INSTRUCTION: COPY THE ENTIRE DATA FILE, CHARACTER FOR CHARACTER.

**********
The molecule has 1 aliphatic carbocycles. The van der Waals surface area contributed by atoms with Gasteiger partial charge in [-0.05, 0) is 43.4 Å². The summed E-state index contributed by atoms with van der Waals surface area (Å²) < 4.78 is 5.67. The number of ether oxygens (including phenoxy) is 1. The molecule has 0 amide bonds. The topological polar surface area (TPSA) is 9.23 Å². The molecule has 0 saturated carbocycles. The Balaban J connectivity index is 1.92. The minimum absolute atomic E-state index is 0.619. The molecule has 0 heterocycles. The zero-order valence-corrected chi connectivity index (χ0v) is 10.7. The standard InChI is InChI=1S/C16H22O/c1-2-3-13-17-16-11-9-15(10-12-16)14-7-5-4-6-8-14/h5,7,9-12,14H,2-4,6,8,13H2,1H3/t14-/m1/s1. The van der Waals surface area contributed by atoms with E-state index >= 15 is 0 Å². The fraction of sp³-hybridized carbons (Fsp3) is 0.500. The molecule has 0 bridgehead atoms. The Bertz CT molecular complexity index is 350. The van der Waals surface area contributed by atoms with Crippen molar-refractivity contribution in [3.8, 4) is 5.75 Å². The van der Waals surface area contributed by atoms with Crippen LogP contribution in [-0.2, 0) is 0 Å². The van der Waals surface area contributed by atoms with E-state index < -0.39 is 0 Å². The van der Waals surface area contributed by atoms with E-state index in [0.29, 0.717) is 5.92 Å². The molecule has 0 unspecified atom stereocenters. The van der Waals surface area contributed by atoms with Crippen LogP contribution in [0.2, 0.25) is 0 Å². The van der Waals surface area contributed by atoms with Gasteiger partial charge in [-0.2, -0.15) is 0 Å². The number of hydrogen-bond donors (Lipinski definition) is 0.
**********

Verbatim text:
The molecule has 1 aliphatic carbocycles. The van der Waals surface area contributed by atoms with Gasteiger partial charge in [-0.05, 0) is 43.4 Å². The summed E-state index contributed by atoms with van der Waals surface area (Å²) < 4.78 is 5.67. The number of ether oxygens (including phenoxy) is 1. The molecule has 0 amide bonds. The topological polar surface area (TPSA) is 9.23 Å². The molecule has 0 saturated carbocycles. The Balaban J connectivity index is 1.92. The minimum absolute atomic E-state index is 0.619. The molecule has 0 heterocycles. The zero-order valence-corrected chi connectivity index (χ0v) is 10.7. The standard InChI is InChI=1S/C16H22O/c1-2-3-13-17-16-11-9-15(10-12-16)14-7-5-4-6-8-14/h5,7,9-12,14H,2-4,6,8,13H2,1H3/t14-/m1/s1. The van der Waals surface area contributed by atoms with E-state index >= 15 is 0 Å². The fraction of sp³-hybridized carbons (Fsp3) is 0.500. The molecule has 0 bridgehead atoms. The Bertz CT molecular complexity index is 350. The van der Waals surface area contributed by atoms with Crippen molar-refractivity contribution in [3.8, 4) is 5.75 Å². The van der Waals surface area contributed by atoms with Crippen LogP contribution in [-0.2, 0) is 0 Å². The van der Waals surface area contributed by atoms with E-state index < -0.39 is 0 Å². The van der Waals surface area contributed by atoms with E-state index in [0.29, 0.717) is 5.92 Å². The molecule has 0 unspecified atom stereocenters. The van der Waals surface area contributed by atoms with Crippen LogP contribution in [0.2, 0.25) is 0 Å². The van der Waals surface area contributed by atoms with Gasteiger partial charge in [-0.2, -0.15) is 0 Å². The number of hydrogen-bond donors (Lipinski definition) is 0.